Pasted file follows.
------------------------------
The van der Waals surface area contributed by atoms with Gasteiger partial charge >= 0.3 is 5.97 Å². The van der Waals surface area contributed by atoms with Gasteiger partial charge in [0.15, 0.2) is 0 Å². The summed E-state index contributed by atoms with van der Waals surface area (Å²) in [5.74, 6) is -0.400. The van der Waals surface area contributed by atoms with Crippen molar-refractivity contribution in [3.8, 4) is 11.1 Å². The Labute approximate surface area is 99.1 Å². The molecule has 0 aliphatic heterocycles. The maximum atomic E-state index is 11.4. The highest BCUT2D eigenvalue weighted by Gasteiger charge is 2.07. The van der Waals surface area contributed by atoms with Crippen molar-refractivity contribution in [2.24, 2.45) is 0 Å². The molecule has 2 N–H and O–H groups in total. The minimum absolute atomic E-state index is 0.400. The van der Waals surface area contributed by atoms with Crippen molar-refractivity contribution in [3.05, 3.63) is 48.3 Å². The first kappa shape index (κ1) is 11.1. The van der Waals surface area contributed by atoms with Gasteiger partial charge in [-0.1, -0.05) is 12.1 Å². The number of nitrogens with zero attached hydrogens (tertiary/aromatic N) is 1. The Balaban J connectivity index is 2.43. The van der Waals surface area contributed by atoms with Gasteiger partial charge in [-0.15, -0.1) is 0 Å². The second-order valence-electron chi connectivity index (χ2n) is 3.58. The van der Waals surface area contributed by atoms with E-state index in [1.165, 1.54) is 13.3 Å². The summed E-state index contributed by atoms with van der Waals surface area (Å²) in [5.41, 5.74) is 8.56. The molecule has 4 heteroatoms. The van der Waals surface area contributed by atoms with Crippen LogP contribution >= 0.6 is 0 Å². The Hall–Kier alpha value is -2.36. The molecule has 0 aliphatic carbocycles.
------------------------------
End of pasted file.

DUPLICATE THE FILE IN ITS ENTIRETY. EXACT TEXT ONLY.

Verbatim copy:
The van der Waals surface area contributed by atoms with Gasteiger partial charge >= 0.3 is 5.97 Å². The van der Waals surface area contributed by atoms with Gasteiger partial charge in [0.15, 0.2) is 0 Å². The summed E-state index contributed by atoms with van der Waals surface area (Å²) in [5.74, 6) is -0.400. The van der Waals surface area contributed by atoms with Crippen molar-refractivity contribution in [3.8, 4) is 11.1 Å². The Labute approximate surface area is 99.1 Å². The molecule has 0 aliphatic heterocycles. The maximum atomic E-state index is 11.4. The highest BCUT2D eigenvalue weighted by Gasteiger charge is 2.07. The van der Waals surface area contributed by atoms with Crippen molar-refractivity contribution in [2.24, 2.45) is 0 Å². The molecule has 2 N–H and O–H groups in total. The minimum absolute atomic E-state index is 0.400. The van der Waals surface area contributed by atoms with Crippen molar-refractivity contribution in [3.05, 3.63) is 48.3 Å². The first kappa shape index (κ1) is 11.1. The van der Waals surface area contributed by atoms with Gasteiger partial charge in [-0.1, -0.05) is 12.1 Å². The number of nitrogens with zero attached hydrogens (tertiary/aromatic N) is 1. The Balaban J connectivity index is 2.43. The van der Waals surface area contributed by atoms with Gasteiger partial charge in [-0.15, -0.1) is 0 Å². The second-order valence-electron chi connectivity index (χ2n) is 3.58. The van der Waals surface area contributed by atoms with E-state index in [1.165, 1.54) is 13.3 Å². The summed E-state index contributed by atoms with van der Waals surface area (Å²) in [5.41, 5.74) is 8.56. The molecule has 4 heteroatoms. The van der Waals surface area contributed by atoms with Crippen LogP contribution >= 0.6 is 0 Å². The Hall–Kier alpha value is -2.36. The molecule has 0 aliphatic carbocycles.